Tristia, Book III, Section 2
So it was my destiny to travel as far as Scythia, that land lying below the northern pole, and neither you, Muses, nor you, Leto’s son Apollo, cultured crowd though you are, gave any help to your own priest: the fact that my poetry’s more wanton than my life, that my fun is free of real offence does me no good. I’ve suffered innumerable perils on land and sea; now Pontus, seared by perpetual cold, imprisons me, and I, the escapist, born for leisured comfort, once soft and incapable of toil, now endure the worst — yet neither my distant journeys nor these harbourless seas have been able to destroy a spirit that’s matched its misfortunes: from it my body borrowed strength to bear what was scarce to be borne. Yet while I still was prey to the hazards of land and ocean, Such hardships in fact beguiled my care, my aching hear; but now the trip’s done, the toil of traveling ended, now I’ve reached the land of my banishment, weeping’s my only pleasure, the tears come flooding fuller than melted snow in spring. Rome and home haunt me, all the places I know and yearn for, Whatever's left of me in the City I’ve lost. Ah me, the times I’ve knocked at my sepulchre-door, yet never found it open! Why have I so often escaped a sword-thrust, why do the storm-clouds endlessly threaten, yet never overwhelm my unlucky head? You gods — whom I’m finding over-relentless in sharing the fury felt by a single god — spur on, I beseech you, the laggard Fates, forbid the portals of my destruction to be closed!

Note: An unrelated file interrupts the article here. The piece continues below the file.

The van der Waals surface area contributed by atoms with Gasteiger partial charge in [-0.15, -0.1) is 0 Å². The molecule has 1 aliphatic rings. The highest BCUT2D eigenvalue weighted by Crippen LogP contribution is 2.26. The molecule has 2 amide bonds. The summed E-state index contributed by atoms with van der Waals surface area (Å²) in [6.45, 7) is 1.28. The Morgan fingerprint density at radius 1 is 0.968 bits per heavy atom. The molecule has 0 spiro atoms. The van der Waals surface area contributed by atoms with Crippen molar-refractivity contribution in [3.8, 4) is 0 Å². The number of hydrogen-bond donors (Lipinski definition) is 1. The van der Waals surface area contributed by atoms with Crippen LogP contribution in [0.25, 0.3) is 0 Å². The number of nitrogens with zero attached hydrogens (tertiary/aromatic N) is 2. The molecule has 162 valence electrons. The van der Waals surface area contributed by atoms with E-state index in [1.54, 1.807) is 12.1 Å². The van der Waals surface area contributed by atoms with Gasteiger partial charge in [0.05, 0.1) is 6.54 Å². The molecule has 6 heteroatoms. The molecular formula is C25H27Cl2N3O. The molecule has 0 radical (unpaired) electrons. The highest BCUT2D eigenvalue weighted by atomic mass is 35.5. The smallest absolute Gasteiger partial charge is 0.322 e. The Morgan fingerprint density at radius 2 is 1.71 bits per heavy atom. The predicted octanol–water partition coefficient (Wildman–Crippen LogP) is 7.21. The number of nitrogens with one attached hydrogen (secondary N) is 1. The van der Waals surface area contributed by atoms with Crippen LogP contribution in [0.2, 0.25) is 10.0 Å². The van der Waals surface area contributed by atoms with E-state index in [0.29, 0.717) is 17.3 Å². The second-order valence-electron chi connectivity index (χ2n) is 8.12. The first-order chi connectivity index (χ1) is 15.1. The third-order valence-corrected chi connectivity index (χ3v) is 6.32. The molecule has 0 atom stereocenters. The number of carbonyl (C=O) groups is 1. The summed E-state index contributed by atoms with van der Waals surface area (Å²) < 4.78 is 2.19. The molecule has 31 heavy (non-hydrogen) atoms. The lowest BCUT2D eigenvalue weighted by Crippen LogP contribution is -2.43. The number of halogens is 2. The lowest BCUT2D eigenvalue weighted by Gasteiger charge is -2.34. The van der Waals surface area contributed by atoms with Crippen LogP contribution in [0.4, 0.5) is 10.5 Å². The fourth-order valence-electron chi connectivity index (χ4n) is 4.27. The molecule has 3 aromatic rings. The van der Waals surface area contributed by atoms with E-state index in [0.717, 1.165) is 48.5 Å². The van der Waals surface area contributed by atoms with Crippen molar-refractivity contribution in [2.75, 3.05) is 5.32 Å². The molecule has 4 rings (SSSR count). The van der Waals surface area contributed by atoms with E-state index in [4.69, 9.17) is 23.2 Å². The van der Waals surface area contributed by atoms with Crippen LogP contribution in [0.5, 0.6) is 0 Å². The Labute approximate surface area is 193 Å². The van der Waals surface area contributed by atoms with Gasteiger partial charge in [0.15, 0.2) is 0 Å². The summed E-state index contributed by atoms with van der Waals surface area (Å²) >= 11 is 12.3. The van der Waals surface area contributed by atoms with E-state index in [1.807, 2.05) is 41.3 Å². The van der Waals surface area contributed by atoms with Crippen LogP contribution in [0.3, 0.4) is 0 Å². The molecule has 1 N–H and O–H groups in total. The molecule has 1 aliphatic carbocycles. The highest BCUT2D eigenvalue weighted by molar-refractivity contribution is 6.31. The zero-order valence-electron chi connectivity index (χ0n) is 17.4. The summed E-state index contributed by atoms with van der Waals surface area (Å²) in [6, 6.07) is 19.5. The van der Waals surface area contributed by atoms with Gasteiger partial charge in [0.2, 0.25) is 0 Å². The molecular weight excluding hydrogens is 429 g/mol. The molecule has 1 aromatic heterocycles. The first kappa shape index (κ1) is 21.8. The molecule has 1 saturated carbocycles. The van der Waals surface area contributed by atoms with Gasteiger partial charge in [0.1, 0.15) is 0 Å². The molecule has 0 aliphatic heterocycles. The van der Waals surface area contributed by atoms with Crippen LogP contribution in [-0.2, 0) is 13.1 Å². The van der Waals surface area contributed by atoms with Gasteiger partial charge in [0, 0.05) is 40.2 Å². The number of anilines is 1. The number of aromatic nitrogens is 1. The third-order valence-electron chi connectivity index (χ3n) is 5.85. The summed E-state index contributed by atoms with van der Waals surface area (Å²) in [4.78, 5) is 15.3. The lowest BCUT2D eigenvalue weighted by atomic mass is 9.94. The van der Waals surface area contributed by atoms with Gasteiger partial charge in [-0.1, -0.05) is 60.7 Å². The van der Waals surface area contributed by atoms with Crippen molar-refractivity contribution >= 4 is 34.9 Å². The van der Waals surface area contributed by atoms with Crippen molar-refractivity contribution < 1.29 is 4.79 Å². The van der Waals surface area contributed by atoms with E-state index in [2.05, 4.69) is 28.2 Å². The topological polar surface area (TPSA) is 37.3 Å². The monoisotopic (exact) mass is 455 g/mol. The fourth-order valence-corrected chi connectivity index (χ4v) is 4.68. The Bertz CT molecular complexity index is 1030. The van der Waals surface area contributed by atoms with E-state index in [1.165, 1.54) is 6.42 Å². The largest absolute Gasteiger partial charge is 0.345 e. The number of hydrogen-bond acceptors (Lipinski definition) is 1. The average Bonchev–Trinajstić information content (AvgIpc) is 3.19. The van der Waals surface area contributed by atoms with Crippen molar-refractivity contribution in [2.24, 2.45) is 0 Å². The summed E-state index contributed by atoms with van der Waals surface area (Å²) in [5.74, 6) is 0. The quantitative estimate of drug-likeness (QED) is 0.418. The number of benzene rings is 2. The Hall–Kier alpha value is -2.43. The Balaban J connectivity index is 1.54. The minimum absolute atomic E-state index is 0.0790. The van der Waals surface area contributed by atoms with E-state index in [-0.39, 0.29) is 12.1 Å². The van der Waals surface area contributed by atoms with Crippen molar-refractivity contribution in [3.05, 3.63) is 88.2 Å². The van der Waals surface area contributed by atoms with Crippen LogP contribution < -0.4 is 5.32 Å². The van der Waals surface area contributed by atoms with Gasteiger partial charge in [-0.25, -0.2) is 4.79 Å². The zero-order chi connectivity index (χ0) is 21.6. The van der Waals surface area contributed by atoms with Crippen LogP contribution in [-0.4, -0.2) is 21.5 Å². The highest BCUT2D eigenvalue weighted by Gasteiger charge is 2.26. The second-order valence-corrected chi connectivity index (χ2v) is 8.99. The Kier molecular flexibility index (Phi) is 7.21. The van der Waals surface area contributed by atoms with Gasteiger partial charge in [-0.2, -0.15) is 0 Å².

Copyright © 2005 by Peter Green. From The Poems of Exile. Reprinted with permission of the University of California Press.
Born on March 20, 43 BC, Ovid's poetic influence had a great impact on the writers of the Middle Ages and the Renaissance
Date Published: 2005-01-01
Source URL: https://poets.org/poem/tristia-book-iii-section-2